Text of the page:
Glassons in the firing line

The Truth Behind the Barcode: Australian Fashion Report 2015 is creating retail awareness around worker expoitation

GlassonsWomen’s clothing label, Glassons, has received an overall D- rating in the Truth Behind the Barcode: Australian Fashion Report 2015.

The report surveyed 219 fashion brands on their policies, traceability and transparency, monitoring and training, and workers’ rights.

Glassons effectively received an F ranking for all but the policies category, for which it was ranked D-plus.

This follows Glassons’ previous run ins with the public after displaying mannequins wearing fashions deemed too skinny and an advert featuring a woman riding a bull, which enraged animal rights groups.

Glassons has declined to comment, however, the publicity has resulted in widespread awareness of these issues, with many consumers commenting that the rating will affect their shopping choices.

The report says that although there are signs of progress, the worst overall performers were Australian fashion brands including the Just Group (owner of Just Jeans, Jay Jays, Dotti, Peter Alexander and Portmans), fast retail brands like Ally, Valley Girl, Temt, and Industrie, and low-cost suppliers Lowes and Best & Less.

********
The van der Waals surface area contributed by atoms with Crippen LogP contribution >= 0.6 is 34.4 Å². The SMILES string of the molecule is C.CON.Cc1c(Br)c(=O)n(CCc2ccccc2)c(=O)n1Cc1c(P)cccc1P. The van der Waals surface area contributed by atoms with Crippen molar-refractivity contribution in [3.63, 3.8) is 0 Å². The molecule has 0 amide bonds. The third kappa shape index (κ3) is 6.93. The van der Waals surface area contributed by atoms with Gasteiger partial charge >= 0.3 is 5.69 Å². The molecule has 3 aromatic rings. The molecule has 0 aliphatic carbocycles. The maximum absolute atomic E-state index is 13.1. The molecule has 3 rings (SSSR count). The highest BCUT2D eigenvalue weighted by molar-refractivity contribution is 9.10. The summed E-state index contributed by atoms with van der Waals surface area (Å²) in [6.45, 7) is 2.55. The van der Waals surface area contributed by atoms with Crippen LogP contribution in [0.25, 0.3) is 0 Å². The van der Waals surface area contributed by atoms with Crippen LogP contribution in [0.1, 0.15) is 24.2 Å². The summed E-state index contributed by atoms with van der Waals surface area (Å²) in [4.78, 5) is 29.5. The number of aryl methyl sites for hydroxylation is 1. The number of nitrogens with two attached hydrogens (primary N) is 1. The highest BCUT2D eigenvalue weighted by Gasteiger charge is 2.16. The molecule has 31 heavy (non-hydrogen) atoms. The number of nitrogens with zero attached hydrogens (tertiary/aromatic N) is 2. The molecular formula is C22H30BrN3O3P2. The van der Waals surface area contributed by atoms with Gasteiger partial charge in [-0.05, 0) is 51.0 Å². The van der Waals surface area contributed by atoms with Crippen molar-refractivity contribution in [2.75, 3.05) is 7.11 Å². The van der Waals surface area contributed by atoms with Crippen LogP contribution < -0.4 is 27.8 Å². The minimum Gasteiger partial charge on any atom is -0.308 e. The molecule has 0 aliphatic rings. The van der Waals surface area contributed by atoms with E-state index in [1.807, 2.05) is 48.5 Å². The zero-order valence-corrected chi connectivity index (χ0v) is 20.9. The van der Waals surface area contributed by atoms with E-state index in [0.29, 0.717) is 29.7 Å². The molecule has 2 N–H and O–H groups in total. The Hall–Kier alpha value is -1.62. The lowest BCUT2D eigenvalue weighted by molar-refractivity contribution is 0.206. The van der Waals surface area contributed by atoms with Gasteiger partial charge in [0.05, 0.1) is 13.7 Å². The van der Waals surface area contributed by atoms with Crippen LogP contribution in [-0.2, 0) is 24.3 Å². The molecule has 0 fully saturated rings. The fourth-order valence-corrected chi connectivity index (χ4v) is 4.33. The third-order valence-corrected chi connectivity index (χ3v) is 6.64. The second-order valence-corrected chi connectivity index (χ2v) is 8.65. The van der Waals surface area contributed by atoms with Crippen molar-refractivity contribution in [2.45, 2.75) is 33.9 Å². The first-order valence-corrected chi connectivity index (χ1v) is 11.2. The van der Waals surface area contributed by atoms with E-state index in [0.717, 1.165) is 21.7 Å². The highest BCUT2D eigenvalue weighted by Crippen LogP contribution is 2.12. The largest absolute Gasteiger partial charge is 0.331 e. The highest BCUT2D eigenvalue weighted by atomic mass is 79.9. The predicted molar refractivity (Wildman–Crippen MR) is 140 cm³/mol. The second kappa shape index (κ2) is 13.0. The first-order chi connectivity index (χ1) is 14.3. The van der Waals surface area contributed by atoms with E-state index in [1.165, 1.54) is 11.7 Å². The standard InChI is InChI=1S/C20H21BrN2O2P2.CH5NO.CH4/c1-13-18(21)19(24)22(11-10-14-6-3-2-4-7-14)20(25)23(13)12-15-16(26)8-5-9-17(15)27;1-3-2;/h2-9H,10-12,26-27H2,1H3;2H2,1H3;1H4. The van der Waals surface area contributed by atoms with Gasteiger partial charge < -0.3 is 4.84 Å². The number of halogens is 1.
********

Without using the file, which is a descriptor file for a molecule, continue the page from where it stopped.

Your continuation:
Companies to have made significant improvements according to the report, include Kmart, which released a complete list of its direct suppliers; Cotton On Group, which has taken steps to identify suppliers deeper in their supply chain; and H&M, Zara, Country Road and Sussan Group, which have made efforts to paying better wages for overseas workers.

The report also highlights a lack of transparency, claiming 91 per cent of companies don’t know where their cotton is from.

“If companies don’t know how and where their products are made, then there’s noway for them to ensure that their workers are protected,” the report said.

“We could find little evidence that any of these fashion retailers were doing much, if anything, to protect workers overseas.

“Many of them had little or no publicly available information and/or didn’t respond to any of our requests to engage with the research process.”

The report was created by Baptist World Aid Australia in the wake of the 2013 Rana Plaza factory collapse in Bangladesh in which 1100 workers died amid exploitative working conditions.

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